Clinical Issues in Screening and Assessment for Co-occurring Disorders in the Justice System.” As noted previously, all offenders who screen positively for suicide risk should be immediately referred for a more comprehensive assessment to determine the need for treatment services, close monitoring, and other interventions.

Suicide Risk Screening Instruments

The Adult Suicidal Ideation Questionnaire (ASIQ)

The ASIQ (Reynolds, 1991) is a 25-item self-report measure that was adapted from the 30-item Suicide Ideation Questionnaire (Reynolds, 1987). The ASIQ addresses frequency of suicidal thoughts, plans, and preparation for suicide during the past month. Respondents indicate frequency of thoughts on a 7-point scale (0 = never had this thought, 6 = almost every day). Six critical items are included that are best able to discriminate between those who attempt suicide and non-attempters (Reynolds, 1991). A cut-off score of 14 is recommended in clinical samples, and a score of 31 is recommended in community samples (Osman et al., 1999; Reynolds, 1991).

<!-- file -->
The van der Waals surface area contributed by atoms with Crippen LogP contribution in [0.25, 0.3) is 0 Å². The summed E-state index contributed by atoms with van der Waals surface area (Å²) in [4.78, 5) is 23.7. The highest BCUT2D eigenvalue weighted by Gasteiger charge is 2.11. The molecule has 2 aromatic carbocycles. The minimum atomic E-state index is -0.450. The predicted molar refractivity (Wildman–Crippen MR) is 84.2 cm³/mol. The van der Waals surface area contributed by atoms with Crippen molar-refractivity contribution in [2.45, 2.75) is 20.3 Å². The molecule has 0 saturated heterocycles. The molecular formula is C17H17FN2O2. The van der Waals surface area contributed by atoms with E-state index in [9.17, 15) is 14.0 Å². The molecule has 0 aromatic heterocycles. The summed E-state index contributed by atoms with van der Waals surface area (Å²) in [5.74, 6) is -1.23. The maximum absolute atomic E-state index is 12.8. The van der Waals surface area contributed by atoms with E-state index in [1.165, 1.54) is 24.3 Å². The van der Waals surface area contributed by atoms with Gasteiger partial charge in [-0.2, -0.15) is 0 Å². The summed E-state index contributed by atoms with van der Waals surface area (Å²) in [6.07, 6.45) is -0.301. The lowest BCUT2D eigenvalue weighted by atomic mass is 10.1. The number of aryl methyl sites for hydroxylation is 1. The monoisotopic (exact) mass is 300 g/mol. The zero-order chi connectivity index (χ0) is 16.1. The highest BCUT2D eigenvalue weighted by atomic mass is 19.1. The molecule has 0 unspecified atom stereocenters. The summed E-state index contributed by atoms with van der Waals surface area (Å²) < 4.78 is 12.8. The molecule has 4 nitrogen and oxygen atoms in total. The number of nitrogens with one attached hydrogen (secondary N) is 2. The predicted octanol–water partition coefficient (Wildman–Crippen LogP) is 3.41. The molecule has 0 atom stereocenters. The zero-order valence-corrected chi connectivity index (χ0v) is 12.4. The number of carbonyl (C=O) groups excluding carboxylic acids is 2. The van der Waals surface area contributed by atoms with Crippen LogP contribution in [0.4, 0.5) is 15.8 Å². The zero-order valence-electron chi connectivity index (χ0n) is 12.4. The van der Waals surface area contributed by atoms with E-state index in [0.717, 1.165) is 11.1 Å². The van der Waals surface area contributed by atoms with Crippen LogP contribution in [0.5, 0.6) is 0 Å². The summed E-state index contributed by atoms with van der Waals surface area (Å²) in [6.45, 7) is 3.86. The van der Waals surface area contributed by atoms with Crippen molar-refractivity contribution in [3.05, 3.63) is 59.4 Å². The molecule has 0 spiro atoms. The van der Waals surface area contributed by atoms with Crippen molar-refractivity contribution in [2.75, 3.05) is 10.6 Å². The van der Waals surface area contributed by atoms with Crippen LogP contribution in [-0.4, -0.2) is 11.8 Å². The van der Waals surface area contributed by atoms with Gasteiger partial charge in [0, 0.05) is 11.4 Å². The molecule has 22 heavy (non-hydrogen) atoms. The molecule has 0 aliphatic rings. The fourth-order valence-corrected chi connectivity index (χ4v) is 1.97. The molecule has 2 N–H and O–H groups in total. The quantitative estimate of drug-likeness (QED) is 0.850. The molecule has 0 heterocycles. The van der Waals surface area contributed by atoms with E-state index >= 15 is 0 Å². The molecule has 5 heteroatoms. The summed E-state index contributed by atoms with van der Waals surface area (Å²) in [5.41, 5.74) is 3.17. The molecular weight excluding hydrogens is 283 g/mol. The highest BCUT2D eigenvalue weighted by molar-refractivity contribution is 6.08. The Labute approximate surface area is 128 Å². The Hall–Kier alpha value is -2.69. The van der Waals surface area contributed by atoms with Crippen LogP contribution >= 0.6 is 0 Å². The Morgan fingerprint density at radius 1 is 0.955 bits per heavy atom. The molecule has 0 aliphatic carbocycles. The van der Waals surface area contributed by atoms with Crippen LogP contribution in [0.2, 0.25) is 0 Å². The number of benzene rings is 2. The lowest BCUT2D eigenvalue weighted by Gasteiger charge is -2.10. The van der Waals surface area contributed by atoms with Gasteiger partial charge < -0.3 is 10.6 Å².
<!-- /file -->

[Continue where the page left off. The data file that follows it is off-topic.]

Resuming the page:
Positive Features
  • The ASIQ has been used with offenders (Horon, McManus, Schmollinger, Barr & Jimenez, 2013)
  • The ASIQ is correlated with other indices of suicidal ideation, including the Beck Hopelessness Scale (BHS), the Beck Scale for Suicide Ideation (BSS), and Reasons for Attempting Suicide (RASQ). Scores on the ASIQ are negatively correlated with protective factors as identified by the Suicide Risk Assessment Scale (SRAC), supporting the convergent and discriminant validity of the measure with offenders (Horon et al., 2013)
  • The ASIQ is able to discriminate between offenders who have multiple suicide attempts and those who have had a single attempt or no attempts, as evidenced by measures assessing the frequency of suicidal ideation and contemplation and the critical items. The ASIQ more effectively predicts multiple suicide attempts than other suicide risk instruments, such as the BSS and RASQ (Horon et al., 2013)